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    Clearance issues I can understand....I had to move my front derailluer over a bit because my new 2.4 HighRoller2 rubbed a bit in granny. Limiting traction to be "safer".....not so much.

  16. #16
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    Let the guy buy what he wants. lol
    I like 'em long, low, slack and playful

  17. #17
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    Notubes rims do have a larger diameter than most other rims. Some TLR tires have tighter beads than others and are hard to mount on Stan's rims such as GEAX TNT and Hutchinson Tubeless ready. Those two mount easier on the smaller-more UST sized rims, like the WTB KOM and DT Swiss rims.

    If you bent the KOM in a crash then that is normal. A bend can be made true, but not with even spoke tension therefore it will continue to go bad. Since you damaged it in a crash I don't see any reason why you shouldn't get another one.

  18. #18
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    This is interesting viewpoint, thank you. Must think little bit about this.

    About the "no more traction needed" part. Andrew said it well. I do not feel myself comfortable at higher speeds and not because of the lack of traction, but because of fear of possible consequences. The extra traction comes with cost - either higher weight or more lower durability or extra cost. And I would rather get lighter wheels.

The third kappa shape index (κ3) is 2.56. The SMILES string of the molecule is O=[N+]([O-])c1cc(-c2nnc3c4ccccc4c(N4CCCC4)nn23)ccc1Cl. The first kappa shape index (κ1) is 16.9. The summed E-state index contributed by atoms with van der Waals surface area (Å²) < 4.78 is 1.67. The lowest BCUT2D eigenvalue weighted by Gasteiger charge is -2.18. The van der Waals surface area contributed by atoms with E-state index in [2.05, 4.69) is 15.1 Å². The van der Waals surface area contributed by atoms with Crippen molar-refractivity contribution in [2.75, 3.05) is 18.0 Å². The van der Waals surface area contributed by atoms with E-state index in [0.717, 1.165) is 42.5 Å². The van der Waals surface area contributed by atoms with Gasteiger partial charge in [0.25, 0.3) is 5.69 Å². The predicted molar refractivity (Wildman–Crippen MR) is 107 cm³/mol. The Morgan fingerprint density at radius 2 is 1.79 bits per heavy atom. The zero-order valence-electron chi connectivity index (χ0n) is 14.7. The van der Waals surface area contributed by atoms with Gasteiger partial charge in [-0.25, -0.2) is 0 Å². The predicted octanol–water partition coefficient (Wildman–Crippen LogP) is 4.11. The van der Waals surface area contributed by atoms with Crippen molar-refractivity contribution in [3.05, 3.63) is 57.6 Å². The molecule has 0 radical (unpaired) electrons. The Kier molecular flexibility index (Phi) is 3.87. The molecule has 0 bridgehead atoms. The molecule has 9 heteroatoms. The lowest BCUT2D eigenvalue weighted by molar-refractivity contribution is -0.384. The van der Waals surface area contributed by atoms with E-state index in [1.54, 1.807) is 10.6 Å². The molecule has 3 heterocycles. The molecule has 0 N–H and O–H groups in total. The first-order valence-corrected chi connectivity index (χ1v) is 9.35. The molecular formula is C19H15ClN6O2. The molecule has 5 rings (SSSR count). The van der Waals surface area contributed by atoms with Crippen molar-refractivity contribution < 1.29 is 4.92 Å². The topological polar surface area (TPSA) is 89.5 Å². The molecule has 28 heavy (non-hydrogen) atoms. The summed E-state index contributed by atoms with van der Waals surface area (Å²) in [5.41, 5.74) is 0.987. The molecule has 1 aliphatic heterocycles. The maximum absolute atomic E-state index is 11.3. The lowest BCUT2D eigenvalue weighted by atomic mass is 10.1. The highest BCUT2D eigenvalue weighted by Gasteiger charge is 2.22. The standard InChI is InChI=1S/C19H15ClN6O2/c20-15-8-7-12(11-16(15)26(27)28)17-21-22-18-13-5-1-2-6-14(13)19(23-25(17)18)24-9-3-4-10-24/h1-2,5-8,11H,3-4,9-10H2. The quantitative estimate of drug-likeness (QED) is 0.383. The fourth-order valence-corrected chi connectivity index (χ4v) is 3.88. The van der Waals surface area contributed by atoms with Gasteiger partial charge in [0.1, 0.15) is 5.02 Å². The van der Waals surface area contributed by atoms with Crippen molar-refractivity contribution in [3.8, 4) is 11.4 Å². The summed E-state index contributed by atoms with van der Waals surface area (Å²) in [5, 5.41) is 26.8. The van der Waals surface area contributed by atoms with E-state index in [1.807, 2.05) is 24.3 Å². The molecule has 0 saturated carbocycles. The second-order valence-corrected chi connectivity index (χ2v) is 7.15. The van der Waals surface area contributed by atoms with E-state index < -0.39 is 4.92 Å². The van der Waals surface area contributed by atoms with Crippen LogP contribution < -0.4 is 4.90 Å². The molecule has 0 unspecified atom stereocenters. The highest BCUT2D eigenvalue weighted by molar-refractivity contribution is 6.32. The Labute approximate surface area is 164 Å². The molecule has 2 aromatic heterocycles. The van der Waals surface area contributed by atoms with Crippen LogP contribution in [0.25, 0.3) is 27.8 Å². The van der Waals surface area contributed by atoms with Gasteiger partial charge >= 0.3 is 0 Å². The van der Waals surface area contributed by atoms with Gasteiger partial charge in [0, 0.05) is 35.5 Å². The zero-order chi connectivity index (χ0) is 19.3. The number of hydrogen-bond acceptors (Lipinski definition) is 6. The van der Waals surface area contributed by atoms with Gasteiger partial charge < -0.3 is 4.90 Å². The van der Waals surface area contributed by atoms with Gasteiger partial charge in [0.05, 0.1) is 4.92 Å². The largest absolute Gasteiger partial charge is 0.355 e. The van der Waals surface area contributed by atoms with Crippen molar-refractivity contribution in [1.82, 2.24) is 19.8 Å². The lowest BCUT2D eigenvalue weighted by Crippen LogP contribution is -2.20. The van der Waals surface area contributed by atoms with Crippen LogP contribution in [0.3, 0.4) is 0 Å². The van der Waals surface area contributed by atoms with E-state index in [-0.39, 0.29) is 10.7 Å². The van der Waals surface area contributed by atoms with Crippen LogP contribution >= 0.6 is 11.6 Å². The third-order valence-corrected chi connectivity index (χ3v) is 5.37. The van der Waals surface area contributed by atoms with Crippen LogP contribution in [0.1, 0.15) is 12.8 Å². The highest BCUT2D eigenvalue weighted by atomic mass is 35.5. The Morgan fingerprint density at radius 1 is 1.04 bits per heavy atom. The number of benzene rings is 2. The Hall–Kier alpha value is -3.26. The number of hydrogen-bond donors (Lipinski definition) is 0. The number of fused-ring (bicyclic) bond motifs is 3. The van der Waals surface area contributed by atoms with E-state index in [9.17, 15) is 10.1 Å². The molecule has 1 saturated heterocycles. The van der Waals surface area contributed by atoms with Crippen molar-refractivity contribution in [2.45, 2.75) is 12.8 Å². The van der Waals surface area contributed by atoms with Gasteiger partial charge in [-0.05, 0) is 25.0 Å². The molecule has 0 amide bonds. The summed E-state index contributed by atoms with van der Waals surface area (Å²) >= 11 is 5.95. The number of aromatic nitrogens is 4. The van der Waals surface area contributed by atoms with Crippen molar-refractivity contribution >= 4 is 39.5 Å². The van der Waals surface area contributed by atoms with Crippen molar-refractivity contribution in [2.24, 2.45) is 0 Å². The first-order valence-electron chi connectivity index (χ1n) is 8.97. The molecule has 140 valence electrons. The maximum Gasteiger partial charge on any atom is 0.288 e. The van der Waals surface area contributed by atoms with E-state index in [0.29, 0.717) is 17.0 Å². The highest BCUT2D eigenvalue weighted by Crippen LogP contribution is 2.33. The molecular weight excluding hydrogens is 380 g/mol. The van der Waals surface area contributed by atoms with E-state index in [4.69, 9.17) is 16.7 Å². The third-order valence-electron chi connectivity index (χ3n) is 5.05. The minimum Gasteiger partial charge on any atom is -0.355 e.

The wheels are for XC bike with 100mm travel front and rear. We have really flat trails around here (more than 20 meter descents are rare and are considered huge ). Races are mostly XC marathons. Selection of tires reflects this well: Rocket Ron is seen as "really knobby", Thunder Burts and Racing Ralphs are used a lot.

  19. #19
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    Neat graph, how did you come up with where the "average" should be? Is than an actual average of weights/widths or just an arbitrary line you came up with?

    Pacenti TL28?

  20. #20
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    The graph is done with Excel. The average line is called "trendline" and it is calculated by Excel. It's basically best fit for the given set of points, minimizing the distance to the line.

    I left out the Pacenti rims because of several reports indicating they are too soft.

    I asked from WTB about the availability of i23 and they said that it is OEM to Santa Cruz and not available individually.

    Also the weights of the e*13 TRS rims are very confusing. I asked about it from e*13. Some sites list 29" TRS Race rims as 445 gr. I have not found too many reports about TRS rims.

    I most cases I must also replace the spokes because the ERD is different, so this increases the cost a bit.
    Last edited by arnea; 11-22-2015 at 11:10 AM.

  21. #21
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    Not surprisingly, the Velocity Blunt SS also has reports of being too soft and prone to dings. The stats do look too good to be true for that rim - it's an outlier.

  22. #22
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    Quote Originally Posted by arnea View Post
    I need a new rim for the rear wheel to replace the DT Swiss M520 that replaced the WTB KOM i23 that I bent.